Scarce silver 1/2 grosso of Casimir Jagiellon (1446-1492), Poland

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REGIS : POLONIE, Crown within a circle / MK MONETA KAZIMIRI Polish heraldic eagle (known as "White Eagle"). 20mm, 1.00 grams. Krakow mint. Kopicki 380.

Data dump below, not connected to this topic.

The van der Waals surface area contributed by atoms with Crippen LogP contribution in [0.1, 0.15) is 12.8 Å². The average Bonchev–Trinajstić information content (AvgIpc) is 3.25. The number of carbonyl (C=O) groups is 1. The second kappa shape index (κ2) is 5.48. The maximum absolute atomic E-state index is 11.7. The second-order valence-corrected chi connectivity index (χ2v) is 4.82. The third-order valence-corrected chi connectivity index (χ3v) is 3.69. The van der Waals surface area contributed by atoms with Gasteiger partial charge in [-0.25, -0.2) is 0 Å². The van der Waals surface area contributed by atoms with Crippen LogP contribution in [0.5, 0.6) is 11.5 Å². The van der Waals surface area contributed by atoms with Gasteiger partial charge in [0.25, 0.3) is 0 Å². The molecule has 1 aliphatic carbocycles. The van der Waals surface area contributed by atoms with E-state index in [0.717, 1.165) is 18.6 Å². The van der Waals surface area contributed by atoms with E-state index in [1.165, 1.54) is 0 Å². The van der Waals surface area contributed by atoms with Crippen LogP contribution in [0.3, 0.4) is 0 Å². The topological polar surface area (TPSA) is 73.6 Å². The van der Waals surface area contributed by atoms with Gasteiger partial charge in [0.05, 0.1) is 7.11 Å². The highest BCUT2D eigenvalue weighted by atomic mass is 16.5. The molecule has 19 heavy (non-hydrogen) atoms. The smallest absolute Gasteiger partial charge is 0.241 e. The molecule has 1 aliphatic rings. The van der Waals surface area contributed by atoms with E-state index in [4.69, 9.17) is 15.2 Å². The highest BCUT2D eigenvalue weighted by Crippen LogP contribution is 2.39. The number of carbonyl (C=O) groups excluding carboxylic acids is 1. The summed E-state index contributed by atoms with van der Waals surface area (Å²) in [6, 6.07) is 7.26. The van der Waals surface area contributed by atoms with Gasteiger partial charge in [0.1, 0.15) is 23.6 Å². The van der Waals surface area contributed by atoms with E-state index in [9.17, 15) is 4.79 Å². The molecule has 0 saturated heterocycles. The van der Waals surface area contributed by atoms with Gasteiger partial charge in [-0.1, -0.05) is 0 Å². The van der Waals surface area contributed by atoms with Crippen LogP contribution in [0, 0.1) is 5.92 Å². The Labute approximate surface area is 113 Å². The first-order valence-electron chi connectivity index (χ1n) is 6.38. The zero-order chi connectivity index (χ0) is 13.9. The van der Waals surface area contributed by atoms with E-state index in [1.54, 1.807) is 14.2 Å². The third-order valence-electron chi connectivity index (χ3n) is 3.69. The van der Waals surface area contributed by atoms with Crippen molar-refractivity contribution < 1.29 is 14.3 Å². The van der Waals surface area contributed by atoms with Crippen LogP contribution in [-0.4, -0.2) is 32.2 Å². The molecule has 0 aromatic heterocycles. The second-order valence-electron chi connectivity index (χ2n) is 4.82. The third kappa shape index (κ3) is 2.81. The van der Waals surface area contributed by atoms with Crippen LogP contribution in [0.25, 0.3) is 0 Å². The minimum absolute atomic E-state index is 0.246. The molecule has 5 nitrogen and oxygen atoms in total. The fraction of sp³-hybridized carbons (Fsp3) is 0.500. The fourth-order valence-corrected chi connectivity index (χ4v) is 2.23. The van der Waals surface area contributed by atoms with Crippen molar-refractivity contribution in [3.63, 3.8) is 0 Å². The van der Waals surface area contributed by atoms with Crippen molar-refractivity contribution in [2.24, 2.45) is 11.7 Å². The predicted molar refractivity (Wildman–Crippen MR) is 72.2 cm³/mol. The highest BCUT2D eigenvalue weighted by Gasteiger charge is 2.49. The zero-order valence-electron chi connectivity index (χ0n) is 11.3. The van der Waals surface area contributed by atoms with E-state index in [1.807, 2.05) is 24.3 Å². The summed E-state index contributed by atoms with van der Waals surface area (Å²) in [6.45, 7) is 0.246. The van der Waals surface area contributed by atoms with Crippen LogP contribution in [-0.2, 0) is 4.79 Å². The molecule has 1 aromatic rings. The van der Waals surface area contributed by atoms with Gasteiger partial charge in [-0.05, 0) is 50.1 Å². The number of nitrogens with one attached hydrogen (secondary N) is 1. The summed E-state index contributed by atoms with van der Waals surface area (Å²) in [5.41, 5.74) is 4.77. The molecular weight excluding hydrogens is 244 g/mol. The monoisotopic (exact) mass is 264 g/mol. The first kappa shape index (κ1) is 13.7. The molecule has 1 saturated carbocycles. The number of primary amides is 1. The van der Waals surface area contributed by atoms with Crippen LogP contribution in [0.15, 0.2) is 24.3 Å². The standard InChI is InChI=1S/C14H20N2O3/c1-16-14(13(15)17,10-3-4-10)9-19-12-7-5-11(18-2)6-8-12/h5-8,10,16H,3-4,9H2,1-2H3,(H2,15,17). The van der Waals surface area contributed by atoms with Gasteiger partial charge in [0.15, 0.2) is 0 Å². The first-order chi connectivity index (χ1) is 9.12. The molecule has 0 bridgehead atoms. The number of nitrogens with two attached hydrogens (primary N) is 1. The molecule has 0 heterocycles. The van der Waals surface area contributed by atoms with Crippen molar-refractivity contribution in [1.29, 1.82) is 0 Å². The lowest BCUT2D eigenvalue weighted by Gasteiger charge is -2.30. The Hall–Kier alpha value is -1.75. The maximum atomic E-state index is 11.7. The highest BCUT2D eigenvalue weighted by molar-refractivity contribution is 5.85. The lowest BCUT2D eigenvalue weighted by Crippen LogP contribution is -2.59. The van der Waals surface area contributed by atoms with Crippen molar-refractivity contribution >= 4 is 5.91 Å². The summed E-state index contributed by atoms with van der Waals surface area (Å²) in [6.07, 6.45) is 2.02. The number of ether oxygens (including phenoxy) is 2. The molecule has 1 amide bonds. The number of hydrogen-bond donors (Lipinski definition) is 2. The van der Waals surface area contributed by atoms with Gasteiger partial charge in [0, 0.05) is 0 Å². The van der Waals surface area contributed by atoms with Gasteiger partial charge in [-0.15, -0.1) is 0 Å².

Casimir succeeded his brother as King of Poland after a three-year interregnum on 25 June 1447. In 1454, he married Elisabeth of Austria, daughter of the late King of the Romans Albert II of Habsburg by his late wife Elisabeth II of Bohemia. Her distant relative Frederick of Habsburg became Holy Roman Emperor and reigned as Frederick III until after Casimir's own death. The marriage strengthened the ties between the house of Jagiellon and the sovereigns of Hungary-Bohemia and put Casimir at odds with the Holy Roman Emperor through internal Habsburg rivalry. That same year, Casimir was approached by the Prussian Confederation for aid against the Teutonic Order, which he promised, by the act of incorporation of Prussia to the Polish Kingdom. However, when the cities of Prussia rebelled against the Teutons, the Order resisted with greater strength than expected, and the Thirteen Years' War (1454-1466) ensued. Casimir and the Prussian Confederation defeated the Teutonic Order, taking over its capital at Marienburg (Malbork Castle). In the Peace of Torun (1466), the Order recognized Polish sovereignty over Royal Prussia and the Polish crown's overlordship over Ducal Prussia. Elisabeth's only brother Ladislas, king of Bohemia and Hungary, died in 1457, and after that Casimir and Elisabeth's dynastic interests were directed also towards her brother's former kingdoms.